Wednesday, September 22, 2010

Refine: le mieux est l'ennemi du bien

A quote usually attributed to Voltaire (which he attributes to "a wise Italian")—Le mieux est l'ennemi du bien—has always disturbed the perfectionist in me. A few of the English translations are:
  • Better is the enemy of good
  • Better is the enemy of good enough
  • The perfect is the enemy of the good
When I was living with my dad and his artist friend in France, I heard them throw the phrase around, often in reference to her work in ceramics. If you've ever worked at a potter's wheel, you know how quickly a perfect vase can suddenly turn into a muddy heap just because you thought you could make it a little thinner, a little taller. In that context, "better" destroys "good." In other contexts, the enemy line is not so clear. In fact, I often have trouble deciding which side I'm on. Why should I fight for good when I can be a martyr for better? Besides, if I learned anything from watching Six Million Dollar Man episodes as a child it is that "better, stronger, faster" is always right.

In Voltaire's moral tale, La Bégueule, a foolish woman who likes pretty, shiny things learns the perils of always trying to trade up. Improving talents, knowledge, and moral character is always desirable, notes Voltaire, but the rest can lead to a life of illusion. In Photoshop, where, let's face it, we are often creating illusion, the quest for pretty, shiny pictures can quickly go too far. I won't moralize, but I will say a few words about refinement in retouching.

In my dodge and burn tutorial, I try to show how very subtle skin retouching is always better fake, plastic-looking skin. The shortcut skin smoothing methods are useful as well, but the problem is that when you see Barbie-doll skin, it can be hard to dial things back down to "good enough." For example, I have seen a lot of people do something like this...

when this is plenty good enough:
Self-restraint is hard when you have just learned how to make people look perfect. I look back in horror at some of the work I did in my first year or two of retouching. But since then, I have developed a rule:
Do the correction and then dial it down.
It's the Photoshop equivalent of Coco Chanel's advice, "When accessorizing, always take off the last thing you put on." How do you edit accessories in Photoshop?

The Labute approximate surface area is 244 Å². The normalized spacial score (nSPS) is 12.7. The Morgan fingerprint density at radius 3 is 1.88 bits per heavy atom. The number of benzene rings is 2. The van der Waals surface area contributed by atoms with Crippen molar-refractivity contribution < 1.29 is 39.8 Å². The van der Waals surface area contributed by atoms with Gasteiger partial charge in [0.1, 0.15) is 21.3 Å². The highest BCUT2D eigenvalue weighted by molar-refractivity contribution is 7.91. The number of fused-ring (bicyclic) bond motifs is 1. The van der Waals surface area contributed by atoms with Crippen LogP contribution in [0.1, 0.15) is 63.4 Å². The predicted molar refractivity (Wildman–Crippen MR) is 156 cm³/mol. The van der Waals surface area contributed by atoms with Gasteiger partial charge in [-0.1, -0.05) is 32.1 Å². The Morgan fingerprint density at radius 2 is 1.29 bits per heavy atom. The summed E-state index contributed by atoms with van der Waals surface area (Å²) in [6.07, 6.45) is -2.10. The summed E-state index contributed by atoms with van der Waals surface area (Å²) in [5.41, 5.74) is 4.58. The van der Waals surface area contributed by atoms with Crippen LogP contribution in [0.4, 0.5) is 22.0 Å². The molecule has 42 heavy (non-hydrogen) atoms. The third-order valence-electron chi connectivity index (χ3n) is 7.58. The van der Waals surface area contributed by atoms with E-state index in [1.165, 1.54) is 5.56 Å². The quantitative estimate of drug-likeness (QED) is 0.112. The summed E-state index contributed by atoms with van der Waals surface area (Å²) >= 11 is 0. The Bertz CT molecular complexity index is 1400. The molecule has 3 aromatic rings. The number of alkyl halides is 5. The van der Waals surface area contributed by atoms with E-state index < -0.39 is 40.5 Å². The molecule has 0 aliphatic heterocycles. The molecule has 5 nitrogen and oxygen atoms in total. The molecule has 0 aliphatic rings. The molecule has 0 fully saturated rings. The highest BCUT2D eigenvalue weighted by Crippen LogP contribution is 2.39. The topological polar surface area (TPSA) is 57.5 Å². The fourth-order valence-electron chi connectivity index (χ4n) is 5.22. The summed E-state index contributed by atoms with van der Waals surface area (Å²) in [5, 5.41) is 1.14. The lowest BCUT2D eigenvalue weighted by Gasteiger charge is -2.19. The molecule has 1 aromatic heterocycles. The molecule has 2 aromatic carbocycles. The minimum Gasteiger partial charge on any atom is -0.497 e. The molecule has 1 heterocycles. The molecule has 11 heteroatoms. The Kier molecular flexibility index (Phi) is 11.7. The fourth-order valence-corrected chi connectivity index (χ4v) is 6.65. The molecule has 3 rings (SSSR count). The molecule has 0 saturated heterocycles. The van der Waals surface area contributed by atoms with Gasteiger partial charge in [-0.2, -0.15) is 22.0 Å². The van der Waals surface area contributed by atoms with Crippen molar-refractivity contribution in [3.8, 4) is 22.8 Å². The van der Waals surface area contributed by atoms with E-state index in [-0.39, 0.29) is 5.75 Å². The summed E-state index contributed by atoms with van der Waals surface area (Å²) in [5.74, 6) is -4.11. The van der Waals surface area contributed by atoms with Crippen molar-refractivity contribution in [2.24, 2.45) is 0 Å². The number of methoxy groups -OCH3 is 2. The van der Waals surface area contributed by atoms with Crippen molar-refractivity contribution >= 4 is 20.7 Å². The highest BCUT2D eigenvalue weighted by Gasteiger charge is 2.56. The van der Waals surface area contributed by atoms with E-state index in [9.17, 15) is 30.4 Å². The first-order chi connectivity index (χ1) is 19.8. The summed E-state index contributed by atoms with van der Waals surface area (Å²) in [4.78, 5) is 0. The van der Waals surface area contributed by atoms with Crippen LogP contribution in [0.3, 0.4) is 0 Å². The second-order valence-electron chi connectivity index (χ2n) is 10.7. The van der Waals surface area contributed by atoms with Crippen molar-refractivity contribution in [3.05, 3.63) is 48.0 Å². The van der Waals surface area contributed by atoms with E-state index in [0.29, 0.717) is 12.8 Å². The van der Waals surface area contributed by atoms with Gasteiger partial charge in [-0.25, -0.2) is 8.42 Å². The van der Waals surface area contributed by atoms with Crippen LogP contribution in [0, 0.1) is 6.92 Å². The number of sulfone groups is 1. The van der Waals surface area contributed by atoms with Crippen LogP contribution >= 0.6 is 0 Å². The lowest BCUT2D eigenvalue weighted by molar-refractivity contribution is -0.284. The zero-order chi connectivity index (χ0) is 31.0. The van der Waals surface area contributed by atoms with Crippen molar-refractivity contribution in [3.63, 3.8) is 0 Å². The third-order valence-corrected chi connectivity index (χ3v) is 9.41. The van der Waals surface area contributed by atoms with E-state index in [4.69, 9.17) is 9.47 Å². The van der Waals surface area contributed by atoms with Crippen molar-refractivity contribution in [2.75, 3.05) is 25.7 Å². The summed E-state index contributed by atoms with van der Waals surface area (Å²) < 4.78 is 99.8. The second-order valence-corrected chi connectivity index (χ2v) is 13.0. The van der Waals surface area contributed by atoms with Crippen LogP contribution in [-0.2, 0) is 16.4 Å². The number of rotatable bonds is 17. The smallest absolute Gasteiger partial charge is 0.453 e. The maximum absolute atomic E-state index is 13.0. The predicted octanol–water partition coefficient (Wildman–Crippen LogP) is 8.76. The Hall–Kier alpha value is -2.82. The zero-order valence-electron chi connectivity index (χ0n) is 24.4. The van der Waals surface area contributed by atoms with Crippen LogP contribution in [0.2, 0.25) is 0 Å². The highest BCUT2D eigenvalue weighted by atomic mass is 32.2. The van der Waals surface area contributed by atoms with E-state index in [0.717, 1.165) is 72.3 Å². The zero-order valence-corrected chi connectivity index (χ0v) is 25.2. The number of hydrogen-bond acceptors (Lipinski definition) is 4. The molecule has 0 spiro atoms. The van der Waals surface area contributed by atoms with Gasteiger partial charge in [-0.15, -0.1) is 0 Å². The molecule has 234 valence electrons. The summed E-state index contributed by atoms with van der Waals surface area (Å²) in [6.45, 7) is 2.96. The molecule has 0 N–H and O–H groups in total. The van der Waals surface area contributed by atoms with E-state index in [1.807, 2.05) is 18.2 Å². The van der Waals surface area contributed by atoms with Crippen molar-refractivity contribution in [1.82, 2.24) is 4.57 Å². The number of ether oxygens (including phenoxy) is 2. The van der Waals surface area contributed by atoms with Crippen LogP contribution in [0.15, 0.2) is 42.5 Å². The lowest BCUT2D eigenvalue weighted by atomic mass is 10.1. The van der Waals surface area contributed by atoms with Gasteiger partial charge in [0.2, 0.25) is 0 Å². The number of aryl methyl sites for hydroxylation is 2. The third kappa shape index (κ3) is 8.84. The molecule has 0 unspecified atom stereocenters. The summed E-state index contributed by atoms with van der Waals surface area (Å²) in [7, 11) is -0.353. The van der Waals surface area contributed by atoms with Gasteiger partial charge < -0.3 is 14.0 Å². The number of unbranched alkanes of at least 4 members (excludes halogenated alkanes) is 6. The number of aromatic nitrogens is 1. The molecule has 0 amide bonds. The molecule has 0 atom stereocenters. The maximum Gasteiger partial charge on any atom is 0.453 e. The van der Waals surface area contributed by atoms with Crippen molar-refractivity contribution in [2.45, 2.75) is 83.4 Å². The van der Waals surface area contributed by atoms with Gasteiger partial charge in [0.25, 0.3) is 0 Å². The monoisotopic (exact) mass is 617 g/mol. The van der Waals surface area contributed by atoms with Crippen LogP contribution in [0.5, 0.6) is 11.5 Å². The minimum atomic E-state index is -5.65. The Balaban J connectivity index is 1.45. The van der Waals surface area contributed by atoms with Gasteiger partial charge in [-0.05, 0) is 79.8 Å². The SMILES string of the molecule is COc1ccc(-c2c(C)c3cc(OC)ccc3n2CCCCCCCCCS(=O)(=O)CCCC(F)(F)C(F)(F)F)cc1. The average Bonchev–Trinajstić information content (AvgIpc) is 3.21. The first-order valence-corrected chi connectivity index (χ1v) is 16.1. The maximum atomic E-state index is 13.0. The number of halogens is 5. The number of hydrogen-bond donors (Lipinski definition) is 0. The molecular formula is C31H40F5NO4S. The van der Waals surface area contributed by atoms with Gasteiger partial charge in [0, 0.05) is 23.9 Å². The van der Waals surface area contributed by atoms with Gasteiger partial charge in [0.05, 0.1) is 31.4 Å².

1. Do your adjustments on separate layers
  2. When you're happy with an adjustment layer, go to the "opacity" box in the layers palette and lower it from 100 to 80 or below. Look at step 3 of my "fix dark photos" tutorial and you'll see what I mean.
That's it. That's probably my top rule of refining photos. I always do it. The only possible exception to the rule is when you are looking for an extremely stylized effect. Otherwise, always turn it down. This applies to just about everything:
  • sharpening
  • contrast
  • saturation
  • etc.
One of my pet peeves with tutorials is that they almost always encourage excess just to make sure you can see the before/after difference. In my dodge and burn tutorial, I was worried that people wouldn't even notice the before/after difference, but I didn't exaggerate the "after" because I wanted to reinforce my preference for moderation and at least a modicum of verisimilitude.

It's OK to fight for good even though better might be brighter, sharper, more colorful, and more dramatic. Trust me, your photos will end up looking more refined.

6 comments:

Life with Kaishon said...

I agree. Too much is never good.
Thanks for reminding me.
You are the best reminder : )

Curtis said...

I'm fairly new to photography and am a Photoshop beginner. Once I learned several of the things you can do in Photoshop, I went wild — way too much of a good thing. Now when I'm retouching, I'll remember your advice to dial it down. Thanks for the helpful post.

Mark said...

That's very helpful, thank you.
And now I feel that I should remove my tiara as well. It may be overkill.
Thanks Marc, m.

Mark said...

Fred installed Photoshop on my new computer today. I was so happy and excited to go see what it was all about. I opened it and now my excitement has been replaced by terror. Just thought you'd like to know. Your overwhelmed friend, m.

marc said...

@Mark—I don't know if this will worsen the terror or help get rid of it, but one thing that helps me is remembering that any given user of Photoshop only uses a small fraction of its potential. In other words, take comfort in the fact that there are so many tools you will never have to learn to use. Then again, it can also be like getting a piece of furniture from IKEA with 10,000 parts and no instructions...
You might just be inspiring my next post.

Mark said...

Good Point! Thank you. And you brought it home with your Ikea example because; been there, done that.
And I'm proud to have inspired your next post. Unless of course, you title it, "So, you're idiot".
Thanks Marc. m.